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      Prospective longitudinal study of tobacco company adaptation to standardised packaging in the UK: identifying circumventions and closing loopholes

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          UK standardised packaging legislation was introduced alongside pack size and product descriptor restrictions of the European Union Tobacco Products Directive to end tobacco marketing and misinformation via the pack. This paper aims to assess compliance with the restrictions and identify attempts to continue to market tobacco products and perpetuate misperceptions of harm post legislation.

          Design, setting and intervention

          A prospective study of the introduction of standardised packaging of tobacco products to the UK.

          Participants and outcomes

          We analysed commercial sales data to assess whether the legally required changes in pack branding, size and name were implemented. To explore any adaptations to products and packaging we analysed sales data, monthly pack purchases of factory-made (FM) cigarettes and roll-your-own (RYO) tobacco, tobacco advertisements from retail trade magazines and articles on tobacco from commercial literature (retail trade, market analyst and tobacco company publications).


          One month after full implementation of the UK and European Union policies, 97% FM and 98% RYO was sold in compliant packaging. Nevertheless, tobacco companies made adaptations to tobacco products which enabled continued brand differentiation after the legislation came into force. For example, flavour names previously associated with low tar were systematically changed to colour names arguably facilitating continued misperceptions about the relative harms of products. Tobacco companies used the 1-year sell-through to their advantage by communicating brand name changes and providing financial incentives for retailers to buy large volumes of branded packs. In addition, tobacco companies continued to market their products to retailers and customers by innovating exemptions to the legislation, namely, filters, packaging edges, seals, multipack outers, RYO accessories, cigars and pipe tobacco.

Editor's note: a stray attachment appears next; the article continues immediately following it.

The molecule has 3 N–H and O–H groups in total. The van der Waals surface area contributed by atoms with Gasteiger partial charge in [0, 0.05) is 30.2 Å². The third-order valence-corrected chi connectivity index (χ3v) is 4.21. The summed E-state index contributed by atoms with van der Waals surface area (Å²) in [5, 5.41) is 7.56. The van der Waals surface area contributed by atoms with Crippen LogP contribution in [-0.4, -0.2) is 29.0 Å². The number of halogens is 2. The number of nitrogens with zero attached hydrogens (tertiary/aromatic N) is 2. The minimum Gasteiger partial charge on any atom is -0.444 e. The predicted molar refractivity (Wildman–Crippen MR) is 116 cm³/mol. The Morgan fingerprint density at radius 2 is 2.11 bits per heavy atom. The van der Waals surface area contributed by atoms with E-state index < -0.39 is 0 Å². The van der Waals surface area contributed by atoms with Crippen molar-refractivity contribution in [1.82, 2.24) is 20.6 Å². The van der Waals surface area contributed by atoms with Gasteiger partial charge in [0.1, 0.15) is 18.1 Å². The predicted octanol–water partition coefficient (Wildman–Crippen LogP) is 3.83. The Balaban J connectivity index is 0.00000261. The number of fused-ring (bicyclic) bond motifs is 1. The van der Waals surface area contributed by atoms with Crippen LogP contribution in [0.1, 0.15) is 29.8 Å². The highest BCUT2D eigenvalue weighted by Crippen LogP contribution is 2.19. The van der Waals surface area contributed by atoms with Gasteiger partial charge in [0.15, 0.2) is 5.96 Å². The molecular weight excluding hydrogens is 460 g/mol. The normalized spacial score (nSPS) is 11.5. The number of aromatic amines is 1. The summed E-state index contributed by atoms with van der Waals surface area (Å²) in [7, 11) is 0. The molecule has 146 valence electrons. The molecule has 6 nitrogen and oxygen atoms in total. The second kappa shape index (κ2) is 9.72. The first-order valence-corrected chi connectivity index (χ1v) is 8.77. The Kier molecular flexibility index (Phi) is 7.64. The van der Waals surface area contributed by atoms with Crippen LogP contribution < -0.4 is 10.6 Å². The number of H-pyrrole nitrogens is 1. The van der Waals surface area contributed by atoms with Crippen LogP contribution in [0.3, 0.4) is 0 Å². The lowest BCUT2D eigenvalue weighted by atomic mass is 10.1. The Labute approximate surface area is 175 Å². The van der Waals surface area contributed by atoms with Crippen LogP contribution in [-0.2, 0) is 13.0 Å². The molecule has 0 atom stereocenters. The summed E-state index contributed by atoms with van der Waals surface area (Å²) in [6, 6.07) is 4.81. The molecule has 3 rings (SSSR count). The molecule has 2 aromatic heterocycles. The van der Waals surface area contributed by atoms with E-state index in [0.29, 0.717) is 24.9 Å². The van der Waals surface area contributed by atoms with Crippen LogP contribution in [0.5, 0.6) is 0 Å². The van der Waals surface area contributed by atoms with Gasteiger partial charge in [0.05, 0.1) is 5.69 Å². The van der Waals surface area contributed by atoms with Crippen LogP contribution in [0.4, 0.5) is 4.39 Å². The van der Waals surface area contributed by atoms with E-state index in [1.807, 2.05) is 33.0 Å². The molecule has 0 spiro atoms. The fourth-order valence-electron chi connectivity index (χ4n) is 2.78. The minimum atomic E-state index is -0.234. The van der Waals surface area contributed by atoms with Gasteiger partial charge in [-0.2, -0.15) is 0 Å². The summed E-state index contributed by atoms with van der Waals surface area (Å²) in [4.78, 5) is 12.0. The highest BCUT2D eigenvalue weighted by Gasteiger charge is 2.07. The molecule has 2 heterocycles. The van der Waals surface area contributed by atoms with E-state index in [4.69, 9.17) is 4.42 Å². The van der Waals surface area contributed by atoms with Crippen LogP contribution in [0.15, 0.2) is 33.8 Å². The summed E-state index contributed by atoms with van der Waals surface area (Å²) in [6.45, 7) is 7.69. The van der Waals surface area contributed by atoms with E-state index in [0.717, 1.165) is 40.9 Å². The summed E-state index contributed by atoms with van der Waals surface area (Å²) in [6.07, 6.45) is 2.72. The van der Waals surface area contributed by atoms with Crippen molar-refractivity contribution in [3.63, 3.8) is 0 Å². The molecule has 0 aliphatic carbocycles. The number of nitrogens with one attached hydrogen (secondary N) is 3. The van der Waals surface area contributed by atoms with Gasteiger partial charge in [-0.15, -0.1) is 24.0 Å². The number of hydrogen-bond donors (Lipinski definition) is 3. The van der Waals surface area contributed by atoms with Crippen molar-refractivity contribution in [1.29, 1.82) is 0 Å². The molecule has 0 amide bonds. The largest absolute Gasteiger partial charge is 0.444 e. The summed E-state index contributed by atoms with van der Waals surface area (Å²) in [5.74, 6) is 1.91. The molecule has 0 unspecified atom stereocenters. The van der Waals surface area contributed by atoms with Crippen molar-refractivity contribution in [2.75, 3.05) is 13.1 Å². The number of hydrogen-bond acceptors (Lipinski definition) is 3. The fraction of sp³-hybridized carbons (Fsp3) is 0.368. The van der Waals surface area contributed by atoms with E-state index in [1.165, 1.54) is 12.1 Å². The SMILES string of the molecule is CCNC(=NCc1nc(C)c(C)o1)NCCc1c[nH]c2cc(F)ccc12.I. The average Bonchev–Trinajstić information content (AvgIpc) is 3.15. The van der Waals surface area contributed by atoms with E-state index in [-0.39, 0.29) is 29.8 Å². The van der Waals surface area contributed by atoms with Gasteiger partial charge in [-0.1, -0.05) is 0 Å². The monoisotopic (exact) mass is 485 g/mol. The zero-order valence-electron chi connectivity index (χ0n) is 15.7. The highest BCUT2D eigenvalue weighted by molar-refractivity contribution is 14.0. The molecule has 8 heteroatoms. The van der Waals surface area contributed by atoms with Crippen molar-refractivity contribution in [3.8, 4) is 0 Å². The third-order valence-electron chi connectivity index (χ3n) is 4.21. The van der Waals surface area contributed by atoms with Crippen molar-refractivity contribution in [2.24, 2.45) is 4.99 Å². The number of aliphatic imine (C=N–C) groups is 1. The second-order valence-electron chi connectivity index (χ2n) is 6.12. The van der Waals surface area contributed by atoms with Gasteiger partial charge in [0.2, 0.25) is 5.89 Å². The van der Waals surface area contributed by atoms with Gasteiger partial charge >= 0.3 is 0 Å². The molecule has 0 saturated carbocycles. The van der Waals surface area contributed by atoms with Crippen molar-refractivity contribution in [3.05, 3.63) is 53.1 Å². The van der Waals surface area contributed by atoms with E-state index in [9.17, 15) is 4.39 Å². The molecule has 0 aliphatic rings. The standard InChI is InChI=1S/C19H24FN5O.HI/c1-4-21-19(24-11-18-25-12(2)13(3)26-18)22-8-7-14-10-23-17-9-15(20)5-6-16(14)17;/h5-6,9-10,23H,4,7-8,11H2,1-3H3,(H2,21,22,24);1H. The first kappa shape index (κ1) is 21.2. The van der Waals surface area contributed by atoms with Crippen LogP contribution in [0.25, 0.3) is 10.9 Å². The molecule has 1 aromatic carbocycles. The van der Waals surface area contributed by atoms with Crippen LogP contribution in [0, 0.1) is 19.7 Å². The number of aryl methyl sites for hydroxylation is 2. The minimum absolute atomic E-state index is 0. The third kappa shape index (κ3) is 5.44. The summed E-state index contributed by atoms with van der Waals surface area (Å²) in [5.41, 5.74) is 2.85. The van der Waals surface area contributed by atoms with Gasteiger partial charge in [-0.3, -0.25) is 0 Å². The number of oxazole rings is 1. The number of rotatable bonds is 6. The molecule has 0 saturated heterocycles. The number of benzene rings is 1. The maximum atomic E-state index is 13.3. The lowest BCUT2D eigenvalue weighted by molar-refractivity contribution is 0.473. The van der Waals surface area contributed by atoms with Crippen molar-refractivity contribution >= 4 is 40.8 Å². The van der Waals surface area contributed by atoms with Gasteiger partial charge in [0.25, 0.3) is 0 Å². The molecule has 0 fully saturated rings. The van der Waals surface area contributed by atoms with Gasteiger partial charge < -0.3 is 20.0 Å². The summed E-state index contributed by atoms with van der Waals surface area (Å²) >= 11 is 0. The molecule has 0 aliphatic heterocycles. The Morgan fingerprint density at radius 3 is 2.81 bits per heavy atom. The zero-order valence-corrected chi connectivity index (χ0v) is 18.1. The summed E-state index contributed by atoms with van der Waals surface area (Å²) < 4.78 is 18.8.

Tobacco companies adapted to packaging restrictions by innovating their tobacco products and marketing activities. These findings should enable policy makers globally to close loopholes and increase the potential efficacy of standardised packaging policies.

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          Most cited references 32

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          Beyond light and mild: cigarette brand descriptors and perceptions of risk in the International Tobacco Control (ITC) Four Country Survey.

          To examine perceptions of risk related to type of cigarette brand. Cross-sectional findings from wave 5 of the ITC Four Country Survey, conducted with nationally representative samples of smokers in 2006. A total of 8243 current and former adult (≥18 years) smokers from Canada (n=2022), the United States (n=2034), the United Kingdom (n=2019) and Australia (n=2168). Outcomes included beliefs about the relative risks of cigarettes, including perceptions of 'own' brand. Correlates included socio-demographic, smoking-related covariates and brand characteristics. One-fifth of smokers believed incorrectly that 'some cigarette brands could be less harmful' than others. False beliefs were higher in both the United States and United Kingdom compared to Canada and Australia. Smokers of 'light/mild', 'slim' and 100 mm/120 mm cigarettes were more likely to believe that some cigarettes could be less harmful [odds ratio (OR)=1.29, 95% confidence interval (CI)=1.12-1.48 and that their own brand might be a little less harmful (OR=2.61, 95% CI=2.01-3.41). Smokers of 'gold', 'silver', 'blue' or 'purple' brands were more likely to believe that their 'own brand might be a little less harmful' compared to smokers of 'red' or 'black' brands (OR=12.48, 95% CI=1.45-107.31). Despite current prohibitions on the words 'light' and 'mild', smokers in western countries continue to falsely believe that some cigarette brands may be less harmful than others. These beliefs are associated with descriptive words and elements of package design that have yet to be prohibited, including the names of colours and long, slim cigarettes. © 2011 The Authors, Addiction © 2011 Society for the Study of Addiction.